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Planning a Gig - 7 Tips To Make It Happen

There’s something really special about discovering musicians that you really like or seeing your favorite band live. So the more opportunities to see and hear live music performances, the better, and I hope this post will help and encourage anybody wanting to plan a gig.


Before doing anything, have a think about why you want to organize the gig and what others involved will want to get out of the event. As the organizer, understanding everyone’s motivations will make it easier for you achieve what you want, will be useful during negotiations and will ensure that everybody working on the gig wants to be there – so that ultimately you put on a good show.

Here are some examples of objectives when planning a gig:

The band: To sell records, for audiences to hear their music, raise the band’s profile, more live performing experience and make cash

Agent or band manager: Raise the band’s profile and make cash

Promoter: Make money, build their reputation and a name for the event

Venue: Entertain existing customers, attract new customers, raise the venue’s profile and make money

Event student: Get event planning and management experience and make contacts

Charity fundraiser: Increase awareness of the organisation and raise money

Depending on the size of the event, you may be one or even three of those roles, but whoever you are, and whatever your reasons for putting on the gig, your main job is to put on an awesome event and exceed your audience’s expectations. If your audience is having a good time, they’re more likely to buy your CD's or raffle tickets, return to the venue for another event, look out for other events you’re organizing and want to see you perform live again.


The music style, size of your event and budget will impact the type of band you’re looking for.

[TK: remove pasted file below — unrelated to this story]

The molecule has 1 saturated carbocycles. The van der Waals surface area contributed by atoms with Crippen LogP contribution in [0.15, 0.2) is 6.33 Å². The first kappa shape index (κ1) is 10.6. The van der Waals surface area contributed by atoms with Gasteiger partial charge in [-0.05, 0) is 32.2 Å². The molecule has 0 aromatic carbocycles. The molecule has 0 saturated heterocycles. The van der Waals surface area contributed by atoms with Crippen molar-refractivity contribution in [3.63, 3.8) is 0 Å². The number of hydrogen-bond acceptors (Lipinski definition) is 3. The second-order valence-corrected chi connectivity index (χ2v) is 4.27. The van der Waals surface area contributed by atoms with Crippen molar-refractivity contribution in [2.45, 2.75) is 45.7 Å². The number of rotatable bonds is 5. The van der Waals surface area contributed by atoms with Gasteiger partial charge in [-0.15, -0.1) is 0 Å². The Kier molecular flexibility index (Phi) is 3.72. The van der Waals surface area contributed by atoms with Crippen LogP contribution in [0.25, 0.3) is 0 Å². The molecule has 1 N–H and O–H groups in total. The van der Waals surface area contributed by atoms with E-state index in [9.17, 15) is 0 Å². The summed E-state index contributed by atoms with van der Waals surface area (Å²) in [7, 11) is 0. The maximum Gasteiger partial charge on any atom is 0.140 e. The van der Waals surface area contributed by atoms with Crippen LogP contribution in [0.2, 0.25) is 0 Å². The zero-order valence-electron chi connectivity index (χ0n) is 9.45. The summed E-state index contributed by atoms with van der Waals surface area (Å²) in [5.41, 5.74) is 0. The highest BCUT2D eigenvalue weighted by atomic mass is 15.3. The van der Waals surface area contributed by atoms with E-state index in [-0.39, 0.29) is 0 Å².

If you’re new to this and looking for new talent, visit open mic nights, do specific Google searches (including location) or browse bands on websites like Myspace and watch numerous videos on YouTube is a good starting point.

If you get the opportunity try talking to organizers, bands, fans and band managers at gigs and ask them for recommendations. Tip: ensure you keep in contact with anybody you speak with. They may not be able to help this time, but could in the future. Facebook and Twitter makes keeping in contact really easy, without you coming across as a stalker!

Alternatively, if that seems like a lot of hassle, you could check out a live music showcase in your area or if you’re looking for a more established act contact a talent agency.


Choosing the band(s) is probably the toughest decision you’ll have to make and the wrong choice could ruin the event and be very costly. Here are a variety of questions you should consider when selecting bands for your event:

  • What is your gut feeling about the band and their music?

  • How well-known is the band and what is the size of their fan base? An indicator could be how many likes they have Facebook or followers on Twitter

  • Will the band sell? Have a look at how many hits they have had on YouTube. What are the comments like, do people like them? Try and find out how popular their gigs have been in the past

  • How experienced are they at performing?

  • Have they got enough music to run a whole set?

  • Are they reliable? You’ll have enough pressure on your shoulders on the night and won’t want to be worrying about whether they will turn up

  • Will the press be interested? The interest of the press could raise the profile of the band, you as an organizer and the event

  • Have they got a record to promote and sell?

  • Does their music suit the chosen venue, area and community? For example a pub singer doing covers might be popular in the countryside where there is limited choice, but would struggle in the larger cities.